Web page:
Director, Commonwealth Policy Center

Dear editor,

David Adams op-ed: The GOP should be the party of cannabis, likens prohibition of drug use with an assault on liberty. His argument is predicated on the definition of liberty. If liberty means that one can do whatever they want without restraint then Adams has a point. But it is an argument foreign to our history. America’s Founding Fathers understood that choices have limits and that with freedom comes responsibility. They were not libertarians. They believed that maximum freedom was only possible when individuals tempered by self-discipline pursued virtue.  John Adams said as much: "Our Constitution was made for a moral and a religious people. It is wholly inadequate to the government of any other."

Without a moral reference point, freedom becomes like silly putty in the hands of a person who wants to justify any behavior or vice.  Life without virtue and inner restraint becomes destructive to the individual and harmful to those around them. Drugs like crack and meth are incompatible with the idea of freedom because they are destructive on many levels.  In fact, they enslave and shackle the user, quite the opposite of freedom.  In the end freedom without restraint will inevitably destroy freedom.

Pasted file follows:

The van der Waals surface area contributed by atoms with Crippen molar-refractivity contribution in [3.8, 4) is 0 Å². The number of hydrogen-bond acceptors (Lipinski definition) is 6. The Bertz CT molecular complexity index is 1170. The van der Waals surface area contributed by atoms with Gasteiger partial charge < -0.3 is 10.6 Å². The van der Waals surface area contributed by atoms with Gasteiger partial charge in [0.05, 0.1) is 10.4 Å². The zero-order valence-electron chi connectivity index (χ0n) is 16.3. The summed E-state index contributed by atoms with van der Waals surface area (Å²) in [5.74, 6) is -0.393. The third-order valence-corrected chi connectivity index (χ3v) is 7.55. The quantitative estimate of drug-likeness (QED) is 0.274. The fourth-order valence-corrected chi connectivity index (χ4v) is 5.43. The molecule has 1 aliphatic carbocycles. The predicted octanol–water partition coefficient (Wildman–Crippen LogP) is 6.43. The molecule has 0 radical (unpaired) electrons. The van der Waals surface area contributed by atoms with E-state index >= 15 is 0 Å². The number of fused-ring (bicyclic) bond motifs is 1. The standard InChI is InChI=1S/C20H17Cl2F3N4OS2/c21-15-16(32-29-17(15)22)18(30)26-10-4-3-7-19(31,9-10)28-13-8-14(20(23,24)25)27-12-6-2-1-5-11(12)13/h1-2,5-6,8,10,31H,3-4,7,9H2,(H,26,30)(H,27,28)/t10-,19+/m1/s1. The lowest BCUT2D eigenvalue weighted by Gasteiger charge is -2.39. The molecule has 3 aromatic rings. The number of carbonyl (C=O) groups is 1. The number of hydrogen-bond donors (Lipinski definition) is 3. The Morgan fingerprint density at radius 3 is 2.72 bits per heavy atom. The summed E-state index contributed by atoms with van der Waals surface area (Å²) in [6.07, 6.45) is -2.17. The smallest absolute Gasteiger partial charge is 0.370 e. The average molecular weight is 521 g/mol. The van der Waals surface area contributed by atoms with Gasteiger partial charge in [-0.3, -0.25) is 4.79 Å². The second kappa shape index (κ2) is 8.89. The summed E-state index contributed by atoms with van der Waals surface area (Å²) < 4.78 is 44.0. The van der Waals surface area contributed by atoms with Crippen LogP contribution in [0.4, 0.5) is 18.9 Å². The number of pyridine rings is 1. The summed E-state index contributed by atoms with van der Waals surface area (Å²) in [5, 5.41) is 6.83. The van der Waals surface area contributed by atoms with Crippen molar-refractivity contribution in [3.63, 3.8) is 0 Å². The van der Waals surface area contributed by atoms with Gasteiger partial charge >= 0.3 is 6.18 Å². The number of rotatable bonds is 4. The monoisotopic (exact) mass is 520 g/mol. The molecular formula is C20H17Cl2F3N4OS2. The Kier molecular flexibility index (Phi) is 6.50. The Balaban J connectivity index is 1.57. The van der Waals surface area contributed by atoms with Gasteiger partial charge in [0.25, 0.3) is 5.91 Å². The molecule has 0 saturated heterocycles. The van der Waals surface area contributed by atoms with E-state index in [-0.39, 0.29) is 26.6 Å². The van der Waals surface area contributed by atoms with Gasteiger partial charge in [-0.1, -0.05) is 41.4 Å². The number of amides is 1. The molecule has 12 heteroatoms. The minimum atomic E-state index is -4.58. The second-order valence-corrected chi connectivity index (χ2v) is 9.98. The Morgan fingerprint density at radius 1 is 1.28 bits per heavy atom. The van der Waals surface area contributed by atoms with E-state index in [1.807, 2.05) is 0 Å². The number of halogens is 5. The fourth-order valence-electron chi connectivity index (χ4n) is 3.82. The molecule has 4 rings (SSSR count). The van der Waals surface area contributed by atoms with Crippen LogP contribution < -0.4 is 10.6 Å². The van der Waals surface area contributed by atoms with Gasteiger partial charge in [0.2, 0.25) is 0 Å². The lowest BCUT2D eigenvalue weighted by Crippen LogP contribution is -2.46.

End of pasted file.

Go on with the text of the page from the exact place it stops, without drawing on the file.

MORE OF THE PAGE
Adams calls on “freedom loving people” to “restrain government encroachment.” A better rallying cry would be to encourage Kentuckians to pursue virtue and practice goodness. That would in fact strengthen our freedom and it’s a message that all political parties would do well to promote. Should the GOP become the party of pot as Adams recommends, it is a party that will likely go up on smoke.

Sincerely yours,
Richard Nelson
Executive Director
Commonwealth Policy Center

Note: This  letter is  a response to David Adam's op-ed in the March 19 edition of the Louisville Courier-Journal: GOP should become party of cannabis.